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Vitamin D deficiency may be linked to more severe cases of COVID-19, two studies based on data from more than 20 countries found.
Researchers in both studies found that countries where people had lower levels of vitamin D had a higher rate of severe COVID-19 cases and deaths than countries where people had higher levels of the nutrient.
More research is needed, but this finding could help explain why some people are more vulnerable to complications from the virus than others.
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If you’re looking for ways to protect yourself against the coronavirus, new research suggests that getting plenty of vitamin D might help.
Two new studies linked vitamin D deficiency with coronavirus risks, suggesting that not having enough of the nutrient could mean people are more likely to experience serious complications if they are infected.
A lack of vitamin D could lead to immune-system complications, worsening the virus if you do get sick, one study found
In a preprint of a study published on April 30, which has not been peer-reviewed, a team led by Northwestern University researchers looked at data on coronavirus cases in 10 countries, including China, Iran, Germany, Italy, and the US. They compared this with data on the levels of vitamin D in the population in those countries before the pandemic.
They found a strong correlation between vitamin D deficiency and a complication known as a cytokine storm, which occurs when the immune system goes into overdrive, and a correlation between vitamin D deficiency and mortality rates.
“Cytokine storm can severely damage lungs and lead to acute respiratory distress syndrome and death in patients,” Ali Daneshkhah, a postdoctoral research associate at Northwestern and the lead author of the study, said in a press release. “This is what seems to kill a majority of COVID-19 patients, not the destruction of the lungs by the virus itself. It is the complications from the misdirected fire from the immune system.”
A view of empty daybeds along a beach in Tumon bay on the island of Guam, a U.S. Pacific Territory, August 14, 2017.
REUTERS/Erik De Castro
Countries where people get adequate vitamin D could fare better against the virus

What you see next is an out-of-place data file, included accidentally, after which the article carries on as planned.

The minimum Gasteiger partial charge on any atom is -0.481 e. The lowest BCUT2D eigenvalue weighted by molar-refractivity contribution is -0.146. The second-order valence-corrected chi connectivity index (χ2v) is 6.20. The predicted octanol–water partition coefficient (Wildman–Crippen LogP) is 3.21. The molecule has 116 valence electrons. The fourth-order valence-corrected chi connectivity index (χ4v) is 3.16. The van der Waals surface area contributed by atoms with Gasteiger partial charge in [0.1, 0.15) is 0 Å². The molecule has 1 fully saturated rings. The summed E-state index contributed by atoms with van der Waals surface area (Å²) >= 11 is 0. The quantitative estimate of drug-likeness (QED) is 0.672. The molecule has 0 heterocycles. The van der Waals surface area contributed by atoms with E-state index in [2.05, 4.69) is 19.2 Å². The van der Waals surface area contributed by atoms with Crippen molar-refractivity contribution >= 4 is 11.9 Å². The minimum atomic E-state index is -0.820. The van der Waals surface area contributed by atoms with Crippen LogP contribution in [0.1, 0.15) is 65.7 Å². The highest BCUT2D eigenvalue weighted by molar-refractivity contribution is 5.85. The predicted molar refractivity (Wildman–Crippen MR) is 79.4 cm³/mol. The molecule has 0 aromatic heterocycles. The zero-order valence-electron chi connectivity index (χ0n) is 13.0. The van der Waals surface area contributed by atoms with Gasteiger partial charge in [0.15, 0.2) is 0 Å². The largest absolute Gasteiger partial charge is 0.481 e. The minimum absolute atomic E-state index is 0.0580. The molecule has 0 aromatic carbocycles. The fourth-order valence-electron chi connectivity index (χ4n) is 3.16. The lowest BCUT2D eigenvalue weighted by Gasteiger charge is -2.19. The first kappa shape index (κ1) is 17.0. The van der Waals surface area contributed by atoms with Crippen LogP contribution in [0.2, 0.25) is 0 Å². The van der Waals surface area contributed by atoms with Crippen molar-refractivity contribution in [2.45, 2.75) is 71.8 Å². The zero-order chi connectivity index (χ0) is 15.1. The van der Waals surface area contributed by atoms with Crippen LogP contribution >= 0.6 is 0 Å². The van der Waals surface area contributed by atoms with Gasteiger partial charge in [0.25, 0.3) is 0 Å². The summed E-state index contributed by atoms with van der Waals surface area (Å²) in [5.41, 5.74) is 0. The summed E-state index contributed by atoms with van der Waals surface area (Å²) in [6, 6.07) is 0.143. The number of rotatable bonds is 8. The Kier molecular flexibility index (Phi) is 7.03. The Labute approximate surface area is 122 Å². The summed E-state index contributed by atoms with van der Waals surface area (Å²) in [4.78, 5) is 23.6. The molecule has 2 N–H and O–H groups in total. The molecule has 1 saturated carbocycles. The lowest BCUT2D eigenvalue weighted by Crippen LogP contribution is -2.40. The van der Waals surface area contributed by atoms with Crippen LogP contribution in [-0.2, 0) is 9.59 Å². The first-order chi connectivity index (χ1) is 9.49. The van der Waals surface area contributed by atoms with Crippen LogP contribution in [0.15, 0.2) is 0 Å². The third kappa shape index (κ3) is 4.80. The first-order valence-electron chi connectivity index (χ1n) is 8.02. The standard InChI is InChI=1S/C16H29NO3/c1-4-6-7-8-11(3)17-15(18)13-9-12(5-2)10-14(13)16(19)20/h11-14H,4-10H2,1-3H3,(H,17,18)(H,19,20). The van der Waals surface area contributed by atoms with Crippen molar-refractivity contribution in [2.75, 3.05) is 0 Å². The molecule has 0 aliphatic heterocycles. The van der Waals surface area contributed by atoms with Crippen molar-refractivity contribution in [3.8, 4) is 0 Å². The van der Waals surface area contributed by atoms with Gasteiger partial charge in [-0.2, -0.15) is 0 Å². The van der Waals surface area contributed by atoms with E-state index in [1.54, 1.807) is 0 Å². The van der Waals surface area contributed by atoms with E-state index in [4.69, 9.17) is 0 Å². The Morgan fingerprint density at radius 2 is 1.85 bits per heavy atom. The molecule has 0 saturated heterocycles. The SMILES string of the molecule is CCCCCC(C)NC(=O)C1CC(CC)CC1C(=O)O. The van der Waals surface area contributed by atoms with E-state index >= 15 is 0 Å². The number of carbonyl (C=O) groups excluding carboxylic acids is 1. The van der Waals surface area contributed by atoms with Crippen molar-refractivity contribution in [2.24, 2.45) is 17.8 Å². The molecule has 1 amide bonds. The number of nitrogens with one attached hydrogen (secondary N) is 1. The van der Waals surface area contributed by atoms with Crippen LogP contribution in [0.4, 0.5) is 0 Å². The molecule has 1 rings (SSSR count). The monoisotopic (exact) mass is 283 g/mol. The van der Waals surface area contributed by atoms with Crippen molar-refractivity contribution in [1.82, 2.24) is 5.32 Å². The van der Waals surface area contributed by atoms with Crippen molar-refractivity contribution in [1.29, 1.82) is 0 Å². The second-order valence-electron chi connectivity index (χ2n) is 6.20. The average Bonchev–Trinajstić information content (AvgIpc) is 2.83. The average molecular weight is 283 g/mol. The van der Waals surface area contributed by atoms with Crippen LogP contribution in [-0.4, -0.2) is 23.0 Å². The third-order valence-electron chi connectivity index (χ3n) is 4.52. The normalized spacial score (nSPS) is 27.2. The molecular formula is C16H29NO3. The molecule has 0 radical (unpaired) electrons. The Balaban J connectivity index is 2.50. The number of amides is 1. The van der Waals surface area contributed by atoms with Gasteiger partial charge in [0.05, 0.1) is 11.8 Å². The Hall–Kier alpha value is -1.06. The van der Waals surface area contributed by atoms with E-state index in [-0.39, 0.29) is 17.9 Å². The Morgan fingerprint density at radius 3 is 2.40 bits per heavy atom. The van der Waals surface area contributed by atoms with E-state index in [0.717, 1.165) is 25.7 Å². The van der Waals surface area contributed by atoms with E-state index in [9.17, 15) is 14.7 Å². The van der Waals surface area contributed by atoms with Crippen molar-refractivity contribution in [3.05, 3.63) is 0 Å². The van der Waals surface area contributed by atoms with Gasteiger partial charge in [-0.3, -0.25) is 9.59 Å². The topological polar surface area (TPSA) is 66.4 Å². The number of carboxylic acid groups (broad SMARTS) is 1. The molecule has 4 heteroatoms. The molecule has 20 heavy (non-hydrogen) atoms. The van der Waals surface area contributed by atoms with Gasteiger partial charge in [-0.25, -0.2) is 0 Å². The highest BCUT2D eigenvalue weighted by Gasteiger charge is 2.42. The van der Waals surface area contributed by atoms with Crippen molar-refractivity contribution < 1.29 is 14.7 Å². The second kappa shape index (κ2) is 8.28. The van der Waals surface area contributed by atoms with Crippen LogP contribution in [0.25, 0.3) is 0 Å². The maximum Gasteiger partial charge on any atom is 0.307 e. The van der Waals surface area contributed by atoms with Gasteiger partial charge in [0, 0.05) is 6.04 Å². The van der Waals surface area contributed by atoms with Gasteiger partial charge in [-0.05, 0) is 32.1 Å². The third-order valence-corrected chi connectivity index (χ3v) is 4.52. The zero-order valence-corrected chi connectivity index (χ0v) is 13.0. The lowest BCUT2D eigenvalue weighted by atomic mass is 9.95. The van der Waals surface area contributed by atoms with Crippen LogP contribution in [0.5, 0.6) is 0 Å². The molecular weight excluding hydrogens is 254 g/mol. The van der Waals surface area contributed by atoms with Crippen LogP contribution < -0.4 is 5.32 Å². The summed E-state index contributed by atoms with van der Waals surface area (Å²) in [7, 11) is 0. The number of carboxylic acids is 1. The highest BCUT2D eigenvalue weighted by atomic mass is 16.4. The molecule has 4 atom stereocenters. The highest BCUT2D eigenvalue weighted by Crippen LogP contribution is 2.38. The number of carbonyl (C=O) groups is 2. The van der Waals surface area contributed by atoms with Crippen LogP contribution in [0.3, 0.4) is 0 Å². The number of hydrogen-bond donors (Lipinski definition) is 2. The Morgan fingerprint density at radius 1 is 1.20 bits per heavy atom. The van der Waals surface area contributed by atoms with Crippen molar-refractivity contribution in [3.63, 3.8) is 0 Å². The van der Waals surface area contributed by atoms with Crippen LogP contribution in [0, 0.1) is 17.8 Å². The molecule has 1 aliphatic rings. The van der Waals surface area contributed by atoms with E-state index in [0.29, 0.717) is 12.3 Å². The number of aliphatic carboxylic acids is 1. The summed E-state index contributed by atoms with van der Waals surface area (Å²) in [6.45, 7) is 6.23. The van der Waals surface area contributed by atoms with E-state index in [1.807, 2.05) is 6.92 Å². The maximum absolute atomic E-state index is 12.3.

Another study also found a link between higher levels of vitamin D and fewer COVID-19 cases and deaths.
In the study, published on Wednesday in the journal Aging Clinical and Experimental Research, researchers from the UK found that among 20 European countries, those with higher average levels of vitamin D had lower numbers of coronavirus cases and lower mortality rates.
Italy and Spain, for instance, had higher mortality rates than other countries in the study, and both had lower average levels of vitamin D. Northern European countries like Finland, Norway, Denmark, and Sweden had higher average levels of vitamin D and lower rates of coronavirus cases and deaths.
Researchers noted that this study was limited in that it didn’t account for the level of testing and other interventions in each country.
More research is needed to understand exactly how vitamin D influences coronavirus outcomes
The second study did not look at whether increasing vitamin D levels could lead to better outcomes for coronavirus patients. But it’s a prospect that researchers are interested in exploring further.
“Vitamin D has been shown to protect against acute respiratory infections, and older adults, the group most deficient in vitamin D, are also the ones most seriously affected by COVID-19,” Lee Smith, an author of that study, said in a press release.
The results from the Northwestern study also suggest that vitamin D might help explain why some people are more vulnerable to COVID-19. For example, elderly people are at a higher risk of severe COVID-19 infection and are also more likely have a vitamin D deficiency, the researchers said. Children, on the other hand, may be less susceptible to severe cases in part because their immune systems are less likely to overreact to the virus and cause complications like a cytokine storm.
But no vitamin is a cure-all, and this is no exception. If you’re already getting enough vitamin D from sunlight, food, or other sources, adding more won’t help. In fact, getting too much vitamin D can have negative side effects.
“While I think it is important for people to know that vitamin D deficiency might play a role in mortality, we don’t need to push vitamin D on everybody,” Vadim Backman, a professor of biomedical engineering at Northwestern who led the research, said in the press release. “It will not prevent a patient from contracting the virus, but it may reduce complications and prevent death in those who are infected.”
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